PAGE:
1. Kilchurn Castle

Kilchurn Castle

Kilchurn Castle

One of Scotland’s iconic castles, Kilchurn sits at the northern tip of Loch Awe. Built around 1450 by Sir Colin Campbell, first Lord of Glenorchy, Kilchurn’s architecture started to change in 1690s. In 1681, Sir John Campbell of Glenorchy was made first Earl of Breadalbane and spent much of the 1690s converting Kilchurn Castle into a modern barracks capable of housing 200 troops.  In 1760 the castle was badly damaged by lightning and was completely abandoned.

It is now in the care of Historic Scotland and free to enter all year round.
Although not signposted, the car park is located off the A85 at the top of Loch Awe. A view point is located looking across the water on the A819 leading down to Inveraray and Ford.

Distance from Loch Melfort: 1 hour 5 mins, 38 miles. 


Inveraray Castle

2. Inveraray Castle

Currently home to the 13th Duke and Duchess of Argyll and the current seat of Clan Campbell, Inveraray Castle is based on a design by the architect behind Blenheim Palace and Castle Howard. Originally built for the 2nd Duke in 1700’s, there has however been a castle on this site since the 1400’s. It is now widely known as Downton Abbey’s summer retreat, after the 2012 Christmas episode was filmed here.

The castle gardens and grounds are extensive and well worth a visit whatever time of year. A number of walks lead up from the castle into the grounds and woodlands overlooking Loch Fyne.

Open to the public 1st April – 31st October.

Distance from Loch Melfort: 1 hour 5 mins, 43 miles. 

3. Dunstaffnage Castle


Dunstaffnage Castle

Built in the 13th century on a huge rock platform overlooking the Firth of Lorn, Dunstaffnage was once the stronghold of Clan MacDougall, Lords of Lorn.

Flora MacDonald, who helped Bonnie Prince Charlie to escape from Scotland, was briefly imprisoned here while en route to imprisonment in London.

Now run by Historic Scotland and open all year round. The castle and grounds offer impressive views over Dunstaffnage Marina and out across the sea.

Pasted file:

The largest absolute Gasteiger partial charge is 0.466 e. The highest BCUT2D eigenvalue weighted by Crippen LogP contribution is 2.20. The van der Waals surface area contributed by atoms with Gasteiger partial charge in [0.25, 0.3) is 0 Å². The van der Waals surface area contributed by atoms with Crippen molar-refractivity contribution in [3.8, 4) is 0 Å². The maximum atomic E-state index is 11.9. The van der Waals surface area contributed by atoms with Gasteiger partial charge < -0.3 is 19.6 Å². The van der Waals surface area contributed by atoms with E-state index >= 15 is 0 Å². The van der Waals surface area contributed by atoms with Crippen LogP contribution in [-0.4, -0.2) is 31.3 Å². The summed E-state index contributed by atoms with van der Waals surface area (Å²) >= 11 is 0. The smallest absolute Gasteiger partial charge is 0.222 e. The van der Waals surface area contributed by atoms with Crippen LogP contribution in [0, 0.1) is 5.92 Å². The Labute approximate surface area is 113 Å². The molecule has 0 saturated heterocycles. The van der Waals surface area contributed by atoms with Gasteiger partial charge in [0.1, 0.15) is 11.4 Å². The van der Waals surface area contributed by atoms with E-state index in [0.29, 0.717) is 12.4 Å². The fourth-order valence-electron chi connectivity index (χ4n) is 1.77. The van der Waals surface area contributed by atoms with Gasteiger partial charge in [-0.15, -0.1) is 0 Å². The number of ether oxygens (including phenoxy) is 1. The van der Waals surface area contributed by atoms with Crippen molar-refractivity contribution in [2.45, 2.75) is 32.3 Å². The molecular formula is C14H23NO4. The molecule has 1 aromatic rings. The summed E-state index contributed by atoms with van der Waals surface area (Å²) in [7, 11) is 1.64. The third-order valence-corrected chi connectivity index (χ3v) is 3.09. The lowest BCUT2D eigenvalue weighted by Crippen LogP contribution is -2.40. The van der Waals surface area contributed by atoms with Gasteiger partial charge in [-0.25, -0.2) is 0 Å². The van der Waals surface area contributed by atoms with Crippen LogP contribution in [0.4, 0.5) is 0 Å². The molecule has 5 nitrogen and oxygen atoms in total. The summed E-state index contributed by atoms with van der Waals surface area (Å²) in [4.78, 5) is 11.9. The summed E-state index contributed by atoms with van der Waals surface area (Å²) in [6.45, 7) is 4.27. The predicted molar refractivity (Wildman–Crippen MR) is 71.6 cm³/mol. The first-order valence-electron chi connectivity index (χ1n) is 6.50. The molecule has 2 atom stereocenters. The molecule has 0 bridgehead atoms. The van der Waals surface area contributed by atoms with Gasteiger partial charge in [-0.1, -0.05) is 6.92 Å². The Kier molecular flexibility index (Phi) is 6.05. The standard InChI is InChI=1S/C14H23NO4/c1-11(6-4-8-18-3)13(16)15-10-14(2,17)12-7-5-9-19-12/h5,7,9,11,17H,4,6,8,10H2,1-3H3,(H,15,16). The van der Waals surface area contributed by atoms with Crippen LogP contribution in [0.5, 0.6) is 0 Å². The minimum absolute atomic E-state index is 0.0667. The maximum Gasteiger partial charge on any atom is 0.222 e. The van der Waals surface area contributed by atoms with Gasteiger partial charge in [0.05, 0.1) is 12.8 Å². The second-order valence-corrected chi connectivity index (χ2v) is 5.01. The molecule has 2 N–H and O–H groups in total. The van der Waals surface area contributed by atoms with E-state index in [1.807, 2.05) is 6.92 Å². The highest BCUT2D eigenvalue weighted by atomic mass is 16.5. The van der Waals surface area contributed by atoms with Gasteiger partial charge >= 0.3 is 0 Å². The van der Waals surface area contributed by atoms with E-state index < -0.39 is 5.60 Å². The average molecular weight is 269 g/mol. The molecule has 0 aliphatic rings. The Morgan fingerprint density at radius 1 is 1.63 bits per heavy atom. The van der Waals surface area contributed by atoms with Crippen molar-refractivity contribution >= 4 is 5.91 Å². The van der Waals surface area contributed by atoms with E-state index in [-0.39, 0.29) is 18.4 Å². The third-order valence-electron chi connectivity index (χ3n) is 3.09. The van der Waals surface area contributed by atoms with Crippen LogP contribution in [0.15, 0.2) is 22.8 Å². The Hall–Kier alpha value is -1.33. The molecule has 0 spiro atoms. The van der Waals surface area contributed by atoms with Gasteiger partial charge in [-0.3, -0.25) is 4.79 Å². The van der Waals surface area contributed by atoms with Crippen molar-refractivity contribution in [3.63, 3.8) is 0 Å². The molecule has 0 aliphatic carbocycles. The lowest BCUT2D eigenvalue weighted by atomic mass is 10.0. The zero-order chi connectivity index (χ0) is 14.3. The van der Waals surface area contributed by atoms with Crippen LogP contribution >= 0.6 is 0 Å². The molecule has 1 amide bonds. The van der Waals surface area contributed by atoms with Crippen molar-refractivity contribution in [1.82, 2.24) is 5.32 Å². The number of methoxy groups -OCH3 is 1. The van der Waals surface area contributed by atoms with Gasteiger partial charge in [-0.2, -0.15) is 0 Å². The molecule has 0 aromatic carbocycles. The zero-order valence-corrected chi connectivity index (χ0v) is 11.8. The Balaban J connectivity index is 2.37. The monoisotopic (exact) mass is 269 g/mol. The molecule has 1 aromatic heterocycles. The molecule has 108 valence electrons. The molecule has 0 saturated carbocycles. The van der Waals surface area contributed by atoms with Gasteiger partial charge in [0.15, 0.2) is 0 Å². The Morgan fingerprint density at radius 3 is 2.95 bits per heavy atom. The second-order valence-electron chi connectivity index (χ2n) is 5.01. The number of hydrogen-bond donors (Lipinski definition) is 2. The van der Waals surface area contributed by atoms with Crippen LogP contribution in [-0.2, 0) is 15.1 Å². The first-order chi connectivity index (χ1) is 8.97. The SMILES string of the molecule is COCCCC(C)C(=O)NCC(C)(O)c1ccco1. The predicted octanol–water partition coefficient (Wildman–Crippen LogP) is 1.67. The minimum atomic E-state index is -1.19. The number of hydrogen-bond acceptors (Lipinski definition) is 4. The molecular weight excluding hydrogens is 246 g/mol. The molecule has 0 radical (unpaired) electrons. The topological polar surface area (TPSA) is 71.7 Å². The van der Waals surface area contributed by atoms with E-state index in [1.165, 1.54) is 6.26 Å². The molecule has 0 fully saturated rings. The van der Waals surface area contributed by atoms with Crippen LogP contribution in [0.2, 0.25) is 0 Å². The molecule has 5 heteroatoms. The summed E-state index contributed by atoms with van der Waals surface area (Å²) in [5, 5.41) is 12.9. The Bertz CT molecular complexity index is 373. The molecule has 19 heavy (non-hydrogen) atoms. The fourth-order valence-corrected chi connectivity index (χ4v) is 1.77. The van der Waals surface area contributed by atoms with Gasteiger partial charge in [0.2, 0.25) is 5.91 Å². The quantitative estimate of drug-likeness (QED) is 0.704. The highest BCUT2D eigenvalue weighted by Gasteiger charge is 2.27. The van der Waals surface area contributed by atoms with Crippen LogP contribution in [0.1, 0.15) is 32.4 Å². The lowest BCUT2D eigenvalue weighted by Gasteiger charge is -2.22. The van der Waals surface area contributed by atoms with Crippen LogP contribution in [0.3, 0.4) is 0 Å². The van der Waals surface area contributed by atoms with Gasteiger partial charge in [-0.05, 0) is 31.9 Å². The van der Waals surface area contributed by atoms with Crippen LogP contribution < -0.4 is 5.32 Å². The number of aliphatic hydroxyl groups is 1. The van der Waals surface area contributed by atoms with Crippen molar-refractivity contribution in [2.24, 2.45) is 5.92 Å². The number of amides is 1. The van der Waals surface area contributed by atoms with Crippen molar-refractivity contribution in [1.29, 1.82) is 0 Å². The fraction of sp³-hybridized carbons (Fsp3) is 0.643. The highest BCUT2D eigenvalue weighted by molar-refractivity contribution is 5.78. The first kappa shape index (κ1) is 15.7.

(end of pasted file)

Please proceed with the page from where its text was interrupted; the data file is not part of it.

Distance from Loch Melfort: 41 mins, 22.5 miles


Dunollie Castle

4. Dunollie Castle

Dunollie Castle is the current seat and ancestral home of Clan MacDougall. There have been fortifications on this site since the early Middle Ages with excavations showing the current castle dating back to the 13th century.

In 1746, the MacDougalls abandoned Dunollie Castle and built Dunollie House, just downhill from the castle ruins. Dunollie House is now looked after by the 31st Clan Chief, Madam Morag MacDougall of MacDougall. Standing guard over Oban Bay, the ruined castle and attached museum and cafe provide a great day out within Oban town centre, with views looking out towards Kerrera and Mull.

Open 3rd April- 30th October.

Distance from Loch Melfort: 36 mins, 20.6 miles

Carnasserie Castle

Carnasserie Castle

5. Carnasserie Castle

Carnasserie Castle is a ruined 16th-century tower house located just over a mile north of historic Kilmartin Glen. The castle was built in 1565 by John Carswell, Rector of Kilmartin and later Bishop of the Isles. Although the castle was theoretically built for Carswell’s patron, the Earl of Argyll, he intended it as a personal residence for himself.

After Carswell’s death in 1572, the castle passed to his patron, the Earl of Argyll. Later, in 1643, the 8th Earl of Argyll sold Carnasserie into Clan Campbell when Sir Dugald Campbell, 3rd Baronet of Auchinbreck purchased it. Following the 9th Earl’s failed uprising in support of the Monmouth Rebellion, against James VII in 1685, the castle was blown up by Royalist forces. Although the outer walls remain largely undamaged, the ruins were never repaired.

It is now in the care of Historic Scotland and free to enter all year round. Combine your visit with a trip to Kilmartin Museum and the ancient standing stones, cairns and cup and ring marks located throughout the glen.

Distance from Loch Melfort: 14 mins, 9.2 miles

For more castles in Argyll, click HERE